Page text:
Early this year people from the North End began a movement, called Al Rescate de la Escuela Gerena/Save Our School, to get Gerena the repairs it needed, and to have the work done by local contractors so the money spent on the school would go back into the community. In February, under the auspices of the North End Organizing Network (NEON), they held a bilingual public meeting to air their demands for improvements to the school. The meeting, organized by NEON staffers Jasmin Torrejon and Destry Sibley—both of whom are fluent in Spanish and English— was attended by a dozen elected officials and generated much positive energy at the time and afterward. But once North End residents began following through by contacting the officials to ask for specific support, complaints from those who didn’t like receiving calls and e-mails began to have a chilling effect, sources told the Advocate.

In the spring, Torrejon and Sibley were laid off by NEON’s parent organization, the North End Campus Coalition, a Baystate Health-funded umbrella agency whose fiscal agent is the New North Citizens Council. Torrejon and Sibley, citing a confidentiality agreement, would not discuss the circumstances surrounding their layoff. Vanessa Otero, director of the Campus Coalition, which organizes community outreach programs for the neighborhood that includes Gerena School, was Torrejon’s and Sibley’s superior at the time; the Advocate asked her why the two women were laid off. Otero would only say that she could not discuss the dismissal because “there was an agreement that was made… It was a decision that needed to be made based on what was happening at the time.” As to Torrejon’s and Sibley’s excellent performance in organizing a meeting that generated such a strong rally of community interest, Otero said, “That’s what I would have expected from them, being the workers and the organizers that they are.”

The community members working to get the school repaired later regrouped as Voces de la Comunidad/ Voices of the Community and are now pursuing the Gerena improvement project again; Torrejon and Sibley are still involved as volunteers, busy, among other things, with conducting a survey to determine what neighborhood residents want in the way of community space in the building. And Voces’ website serves as a bulletin board and megaphone for everything from political issues to cultural events and a variety of matters of interest to the Latino community.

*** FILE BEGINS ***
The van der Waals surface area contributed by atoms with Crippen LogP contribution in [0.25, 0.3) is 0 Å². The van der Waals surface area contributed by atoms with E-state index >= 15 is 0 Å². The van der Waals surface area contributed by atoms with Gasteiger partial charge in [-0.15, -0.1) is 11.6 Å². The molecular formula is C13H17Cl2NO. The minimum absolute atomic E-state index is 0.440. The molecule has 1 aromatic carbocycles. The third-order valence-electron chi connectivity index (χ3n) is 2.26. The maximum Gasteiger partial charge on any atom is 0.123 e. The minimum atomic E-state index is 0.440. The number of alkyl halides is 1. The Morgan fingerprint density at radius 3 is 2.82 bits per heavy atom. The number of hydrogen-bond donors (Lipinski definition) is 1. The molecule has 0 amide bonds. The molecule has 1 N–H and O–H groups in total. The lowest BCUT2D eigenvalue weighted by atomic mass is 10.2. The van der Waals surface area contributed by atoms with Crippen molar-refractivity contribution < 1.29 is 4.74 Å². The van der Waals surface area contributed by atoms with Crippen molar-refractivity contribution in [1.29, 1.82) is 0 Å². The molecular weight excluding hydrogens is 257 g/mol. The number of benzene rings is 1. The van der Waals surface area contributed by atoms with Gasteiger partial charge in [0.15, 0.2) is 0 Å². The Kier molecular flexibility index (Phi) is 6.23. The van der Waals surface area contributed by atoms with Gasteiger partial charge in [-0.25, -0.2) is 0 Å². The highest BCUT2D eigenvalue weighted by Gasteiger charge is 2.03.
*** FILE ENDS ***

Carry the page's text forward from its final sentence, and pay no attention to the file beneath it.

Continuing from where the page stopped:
Can the school be made safe? “Personally, I think a new school would be a better option,” Cheryl Coakley-Rivera, state representative for the 10th Hampden District, which includes the neighborhood where Gerena School is located, told the Springfield Republican, “but the community has made it clear that they want to keep this school, and they want it repaired.”

But Antonette Pepe, a former Gerena employee and a member of Springfield’s School Committee who pulls no punches in controversial discussions, believes it can.

“If you’d asked me this question 13 or 15 years ago, my answer might have been different,” she told the Advocate. “But Pat Sullivan has taken over facilities management, and he found how the water was coming in.”

Patrick Sullivan, head of Springfield’s Department of Parks, Buildings and Recreation Management for five years now—a short time in a city with a heavy backlog of deferred maintenance—is the man on whom the hopes of those who want to see improvements at Gerena depend. On October 4, Sullivan, determined, optimistic and to all appearances unwearied, presented his plans for the building at a meeting at the school that was attended by representatives of the city, North End community leaders, neighborhood residents and representatives of the federal Environmental Protection Agency, which is studying air quality at Gerena. He explained that much of the water that permeates the building “is not from the water table. That’s not to say we don’t have water table issues.”